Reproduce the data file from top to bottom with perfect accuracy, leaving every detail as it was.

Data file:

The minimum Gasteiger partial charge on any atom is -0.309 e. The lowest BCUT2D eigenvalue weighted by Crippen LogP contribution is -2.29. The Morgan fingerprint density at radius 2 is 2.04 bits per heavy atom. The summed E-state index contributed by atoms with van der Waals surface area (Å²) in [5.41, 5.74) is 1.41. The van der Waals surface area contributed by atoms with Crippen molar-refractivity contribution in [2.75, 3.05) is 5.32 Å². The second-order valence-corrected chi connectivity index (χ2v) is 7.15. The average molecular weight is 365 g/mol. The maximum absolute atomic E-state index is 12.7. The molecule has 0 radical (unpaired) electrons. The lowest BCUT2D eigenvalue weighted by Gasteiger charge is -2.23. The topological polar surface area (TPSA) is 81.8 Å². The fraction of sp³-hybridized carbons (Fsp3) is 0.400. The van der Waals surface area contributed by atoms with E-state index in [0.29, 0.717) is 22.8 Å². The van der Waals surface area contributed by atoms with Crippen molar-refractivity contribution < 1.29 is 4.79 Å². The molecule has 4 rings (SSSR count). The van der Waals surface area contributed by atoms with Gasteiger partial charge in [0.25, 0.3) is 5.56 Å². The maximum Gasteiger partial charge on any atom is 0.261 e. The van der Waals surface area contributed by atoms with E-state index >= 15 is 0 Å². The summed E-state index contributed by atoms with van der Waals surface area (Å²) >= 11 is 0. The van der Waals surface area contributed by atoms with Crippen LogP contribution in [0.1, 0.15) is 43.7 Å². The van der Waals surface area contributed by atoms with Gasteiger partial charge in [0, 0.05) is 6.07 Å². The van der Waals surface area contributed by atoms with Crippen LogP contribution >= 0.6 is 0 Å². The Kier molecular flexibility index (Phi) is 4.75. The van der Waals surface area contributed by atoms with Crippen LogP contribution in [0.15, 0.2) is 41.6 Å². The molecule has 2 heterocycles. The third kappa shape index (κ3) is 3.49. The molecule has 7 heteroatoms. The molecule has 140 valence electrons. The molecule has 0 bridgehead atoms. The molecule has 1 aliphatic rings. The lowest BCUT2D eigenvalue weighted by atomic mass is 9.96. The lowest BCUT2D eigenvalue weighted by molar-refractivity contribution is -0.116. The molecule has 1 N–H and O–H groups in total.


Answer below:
The minimum Gasteiger partial charge on any atom is -0.309 e. The lowest BCUT2D eigenvalue weighted by Crippen LogP contribution is -2.29. The Morgan fingerprint density at radius 2 is 2.04 bits per heavy atom. The summed E-state index contributed by atoms with van der Waals surface area (Å²) in [5.41, 5.74) is 1.41. The van der Waals surface area contributed by atoms with Crippen molar-refractivity contribution in [2.75, 3.05) is 5.32 Å². The second-order valence-corrected chi connectivity index (χ2v) is 7.15. The average molecular weight is 365 g/mol. The maximum absolute atomic E-state index is 12.7. The molecule has 0 radical (unpaired) electrons. The lowest BCUT2D eigenvalue weighted by Gasteiger charge is -2.23. The topological polar surface area (TPSA) is 81.8 Å². The fraction of sp³-hybridized carbons (Fsp3) is 0.400. The van der Waals surface area contributed by atoms with E-state index in [0.29, 0.717) is 22.8 Å². The van der Waals surface area contributed by atoms with Crippen molar-refractivity contribution < 1.29 is 4.79 Å². The molecule has 4 rings (SSSR count). The van der Waals surface area contributed by atoms with Gasteiger partial charge in [0.25, 0.3) is 5.56 Å². The maximum Gasteiger partial charge on any atom is 0.261 e. The van der Waals surface area contributed by atoms with E-state index >= 15 is 0 Å². The summed E-state index contributed by atoms with van der Waals surface area (Å²) >= 11 is 0. The van der Waals surface area contributed by atoms with Crippen LogP contribution in [0.1, 0.15) is 43.7 Å². The van der Waals surface area contributed by atoms with Gasteiger partial charge in [0, 0.05) is 6.07 Å². The van der Waals surface area contributed by atoms with Crippen LogP contribution >= 0.6 is 0 Å². The Kier molecular flexibility index (Phi) is 4.75. The van der Waals surface area contributed by atoms with Crippen LogP contribution in [0.15, 0.2) is 41.6 Å². The molecule has 2 heterocycles. The third kappa shape index (κ3) is 3.49. The molecule has 7 heteroatoms. The molecule has 140 valence electrons. The molecule has 0 bridgehead atoms. The molecule has 1 aliphatic rings. The lowest BCUT2D eigenvalue weighted by atomic mass is 9.96. The lowest BCUT2D eigenvalue weighted by molar-refractivity contribution is -0.116. The molecule has 1 N–H and O–H groups in total.